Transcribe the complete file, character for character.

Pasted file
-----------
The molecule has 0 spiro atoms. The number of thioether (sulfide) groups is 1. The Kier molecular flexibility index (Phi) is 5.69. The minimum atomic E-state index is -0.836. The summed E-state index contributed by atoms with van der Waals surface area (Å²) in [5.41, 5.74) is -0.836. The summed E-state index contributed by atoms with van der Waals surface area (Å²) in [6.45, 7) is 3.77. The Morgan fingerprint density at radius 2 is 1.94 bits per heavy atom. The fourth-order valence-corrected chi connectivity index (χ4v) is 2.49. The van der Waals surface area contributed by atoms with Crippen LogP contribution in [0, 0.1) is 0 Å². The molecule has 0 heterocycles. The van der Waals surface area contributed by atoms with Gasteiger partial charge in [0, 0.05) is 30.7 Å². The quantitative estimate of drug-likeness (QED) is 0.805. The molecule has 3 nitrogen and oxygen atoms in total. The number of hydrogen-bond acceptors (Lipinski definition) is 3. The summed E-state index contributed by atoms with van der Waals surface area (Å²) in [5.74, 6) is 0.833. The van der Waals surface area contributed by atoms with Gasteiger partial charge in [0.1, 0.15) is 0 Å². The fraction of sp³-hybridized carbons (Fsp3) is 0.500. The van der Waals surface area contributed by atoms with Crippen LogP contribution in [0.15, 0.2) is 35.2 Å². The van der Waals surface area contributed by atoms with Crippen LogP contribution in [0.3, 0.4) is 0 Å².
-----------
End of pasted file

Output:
The molecule has 0 spiro atoms. The number of thioether (sulfide) groups is 1. The Kier molecular flexibility index (Phi) is 5.69. The minimum atomic E-state index is -0.836. The summed E-state index contributed by atoms with van der Waals surface area (Å²) in [5.41, 5.74) is -0.836. The summed E-state index contributed by atoms with van der Waals surface area (Å²) in [6.45, 7) is 3.77. The Morgan fingerprint density at radius 2 is 1.94 bits per heavy atom. The fourth-order valence-corrected chi connectivity index (χ4v) is 2.49. The van der Waals surface area contributed by atoms with Crippen LogP contribution in [0, 0.1) is 0 Å². The molecule has 0 heterocycles. The van der Waals surface area contributed by atoms with Gasteiger partial charge in [0, 0.05) is 30.7 Å². The quantitative estimate of drug-likeness (QED) is 0.805. The molecule has 3 nitrogen and oxygen atoms in total. The number of hydrogen-bond acceptors (Lipinski definition) is 3. The summed E-state index contributed by atoms with van der Waals surface area (Å²) in [5.74, 6) is 0.833. The van der Waals surface area contributed by atoms with Gasteiger partial charge in [0.1, 0.15) is 0 Å². The fraction of sp³-hybridized carbons (Fsp3) is 0.500. The van der Waals surface area contributed by atoms with Crippen LogP contribution in [0.15, 0.2) is 35.2 Å². The van der Waals surface area contributed by atoms with Crippen LogP contribution in [0.3, 0.4) is 0 Å².